the dominance of steel -- 11/11/14

Today's selection -- from Making the Modern World by Vaclav Smil. Iron, used overwhelmingly as steel, is the world's dominant metal, produced at levels twenty times larger than aluminum, copper, zinc, lead and tin combined. In 1945, the United States produced 80% of the world's steel and the U.S. Steel Corporation was the dominant steelmaker in the world. Today, the USA makes less than 6% of world steel and China is the dominant producer with 45% of the total (some estimate 60%). And the U.S. Steel Corporation was demoted decades ago from the Dow 30 in favor of Disney:

"In 1914 nearly 75% of US steel output came out of open hearths and nearly half a century later their share of steel production peaked at 88%. By that time, Japan and Europe were rapidly converting to top-blown basic oxygen furnaces (BOFs), Bessemer-like converters charged with molten pig iron and scrap that is subjected to blasts of supersonic oxygen. ...

"This new way of steelmaking ... was almost instantly adopted in Japan, as the country was rebuilding its steel industry that had been destroyed in World War II. In contrast, major US steel makers were reluctant innovators, adopting their first BOF only in 1964. ... By the century's end, BOFs produced slightly more than 70% of the world's steel, though this rate will not increase (it was just below 70% in 2011) as they face competition from electric arc furnaces (EAFs) using scrap metal.

BOF in operation, Tangshan China electric arc furnace

"Global output of steel rose 30-fold between 1900 and 2000 ... Global steelmaking has also seen major shifts in national dominance and in the structure of the industry. As steelmaking expanded and matured, both the primacy in production and the technical leadership shifted from the UK to the USA; but from the 1950s the center of innovation moved to Europe and above all to Japan, while the USSR became the world's largest, but technically inferior, steel producer. After 1974 (coincident with the first round of large oil price rises) the industry's almost uninterrupted post-World War II rise turned into a sequence of advances and retreats, with global production dipping in 10 of the next 25 years. The next dip came in 2008 and 2009 as a result of the global recession, but the output remained above 1 Gt/year (first surpassed in 2004) because of China's huge, and rising, demand.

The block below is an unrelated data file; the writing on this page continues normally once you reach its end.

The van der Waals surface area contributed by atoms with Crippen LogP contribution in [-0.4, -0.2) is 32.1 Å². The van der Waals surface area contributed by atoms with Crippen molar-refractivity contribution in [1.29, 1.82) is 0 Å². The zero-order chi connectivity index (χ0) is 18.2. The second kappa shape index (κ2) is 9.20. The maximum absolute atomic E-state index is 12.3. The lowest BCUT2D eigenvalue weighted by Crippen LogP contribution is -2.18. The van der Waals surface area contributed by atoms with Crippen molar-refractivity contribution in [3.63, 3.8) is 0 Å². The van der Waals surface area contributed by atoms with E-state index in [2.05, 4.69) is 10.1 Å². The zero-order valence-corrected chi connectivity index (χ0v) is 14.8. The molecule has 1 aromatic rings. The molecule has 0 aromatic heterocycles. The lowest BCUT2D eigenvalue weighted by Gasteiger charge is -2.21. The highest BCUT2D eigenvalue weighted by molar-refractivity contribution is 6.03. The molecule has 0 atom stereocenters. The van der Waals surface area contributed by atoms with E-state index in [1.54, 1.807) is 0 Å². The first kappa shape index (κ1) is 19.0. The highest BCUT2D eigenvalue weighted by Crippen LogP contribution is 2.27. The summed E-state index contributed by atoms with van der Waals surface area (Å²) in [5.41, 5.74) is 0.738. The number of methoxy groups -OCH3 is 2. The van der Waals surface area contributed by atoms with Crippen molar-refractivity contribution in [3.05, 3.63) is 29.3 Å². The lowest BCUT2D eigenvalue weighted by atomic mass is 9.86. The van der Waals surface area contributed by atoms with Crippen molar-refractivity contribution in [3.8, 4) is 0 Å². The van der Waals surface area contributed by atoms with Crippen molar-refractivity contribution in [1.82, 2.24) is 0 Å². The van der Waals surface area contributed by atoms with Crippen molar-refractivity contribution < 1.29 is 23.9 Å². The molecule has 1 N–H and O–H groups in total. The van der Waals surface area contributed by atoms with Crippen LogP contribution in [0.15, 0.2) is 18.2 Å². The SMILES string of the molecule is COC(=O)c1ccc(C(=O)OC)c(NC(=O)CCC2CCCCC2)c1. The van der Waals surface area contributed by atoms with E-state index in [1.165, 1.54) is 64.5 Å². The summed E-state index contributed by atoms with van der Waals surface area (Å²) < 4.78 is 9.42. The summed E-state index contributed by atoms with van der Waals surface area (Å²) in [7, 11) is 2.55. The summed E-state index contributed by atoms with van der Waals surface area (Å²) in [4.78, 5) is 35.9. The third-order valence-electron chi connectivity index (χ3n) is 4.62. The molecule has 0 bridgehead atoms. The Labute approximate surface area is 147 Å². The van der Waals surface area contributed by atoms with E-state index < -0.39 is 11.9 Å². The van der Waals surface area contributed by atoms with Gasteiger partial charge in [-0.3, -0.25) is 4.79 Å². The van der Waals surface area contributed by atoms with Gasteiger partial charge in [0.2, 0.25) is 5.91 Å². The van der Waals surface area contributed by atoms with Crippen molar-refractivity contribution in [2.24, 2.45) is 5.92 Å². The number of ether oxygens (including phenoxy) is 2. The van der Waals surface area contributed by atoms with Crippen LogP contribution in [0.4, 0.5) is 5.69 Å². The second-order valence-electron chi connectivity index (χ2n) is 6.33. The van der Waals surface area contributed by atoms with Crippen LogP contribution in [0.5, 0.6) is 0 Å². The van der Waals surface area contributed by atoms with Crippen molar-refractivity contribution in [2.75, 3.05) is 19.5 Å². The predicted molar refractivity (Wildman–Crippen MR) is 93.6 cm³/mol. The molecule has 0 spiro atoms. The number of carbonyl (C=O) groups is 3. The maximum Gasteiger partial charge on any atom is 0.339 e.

"In 1900, the US Steel Corporation produced nearly 30% of the world's steel and US output was 36% of the global total. At the end of World War II (with Japan and Germany in ruins) the US share was nearly 80% of the global output, but the post -- 1955 expansion of the Japanese and Soviet steelmaking began to reduce the industry's global share. By 1975, the USA still had three companies among the world's top 10 producers (US Steel as number 2), by 1990 US Steel was alone in the top group (number 5), and a year later USX, its parent company, was dumped from the Dow 30 to make a place for Disney.

"By the year 2000 there was no American company among the top 10: US Steel was placed 14th, and in 2011 when it was 13th, 6 out of the 10 largest steel makers were in China, the USA made less than 6% of world steel and China produced 45% of the total."


Vaclav Smil


Making the Modern World: Materials and Dematerialization




2014 John Wiley & Sons Ltd


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